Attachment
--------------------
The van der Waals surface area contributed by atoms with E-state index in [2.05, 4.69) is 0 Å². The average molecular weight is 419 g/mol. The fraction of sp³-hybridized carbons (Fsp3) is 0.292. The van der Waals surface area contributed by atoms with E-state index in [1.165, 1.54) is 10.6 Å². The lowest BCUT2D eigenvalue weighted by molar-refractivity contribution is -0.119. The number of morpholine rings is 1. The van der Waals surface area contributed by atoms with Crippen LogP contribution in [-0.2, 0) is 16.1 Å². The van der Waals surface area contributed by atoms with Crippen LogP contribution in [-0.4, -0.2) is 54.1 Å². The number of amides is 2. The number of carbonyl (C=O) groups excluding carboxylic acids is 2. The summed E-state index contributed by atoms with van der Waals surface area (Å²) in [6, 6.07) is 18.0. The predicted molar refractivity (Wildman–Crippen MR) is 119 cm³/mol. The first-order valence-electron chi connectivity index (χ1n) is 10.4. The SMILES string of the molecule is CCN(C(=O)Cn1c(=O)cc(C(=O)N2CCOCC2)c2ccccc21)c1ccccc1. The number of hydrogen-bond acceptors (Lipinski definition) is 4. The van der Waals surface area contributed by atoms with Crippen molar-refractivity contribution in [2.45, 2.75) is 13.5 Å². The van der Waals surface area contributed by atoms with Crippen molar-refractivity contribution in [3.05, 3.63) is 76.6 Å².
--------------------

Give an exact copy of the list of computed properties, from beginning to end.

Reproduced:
The van der Waals surface area contributed by atoms with E-state index in [2.05, 4.69) is 0 Å². The average molecular weight is 419 g/mol. The fraction of sp³-hybridized carbons (Fsp3) is 0.292. The van der Waals surface area contributed by atoms with E-state index in [1.165, 1.54) is 10.6 Å². The lowest BCUT2D eigenvalue weighted by molar-refractivity contribution is -0.119. The number of morpholine rings is 1. The van der Waals surface area contributed by atoms with Crippen LogP contribution in [-0.2, 0) is 16.1 Å². The van der Waals surface area contributed by atoms with Crippen LogP contribution in [-0.4, -0.2) is 54.1 Å². The number of amides is 2. The number of carbonyl (C=O) groups excluding carboxylic acids is 2. The summed E-state index contributed by atoms with van der Waals surface area (Å²) in [6, 6.07) is 18.0. The predicted molar refractivity (Wildman–Crippen MR) is 119 cm³/mol. The first-order valence-electron chi connectivity index (χ1n) is 10.4. The SMILES string of the molecule is CCN(C(=O)Cn1c(=O)cc(C(=O)N2CCOCC2)c2ccccc21)c1ccccc1. The number of hydrogen-bond acceptors (Lipinski definition) is 4. The van der Waals surface area contributed by atoms with Crippen molar-refractivity contribution in [2.45, 2.75) is 13.5 Å². The van der Waals surface area contributed by atoms with Crippen molar-refractivity contribution in [3.05, 3.63) is 76.6 Å².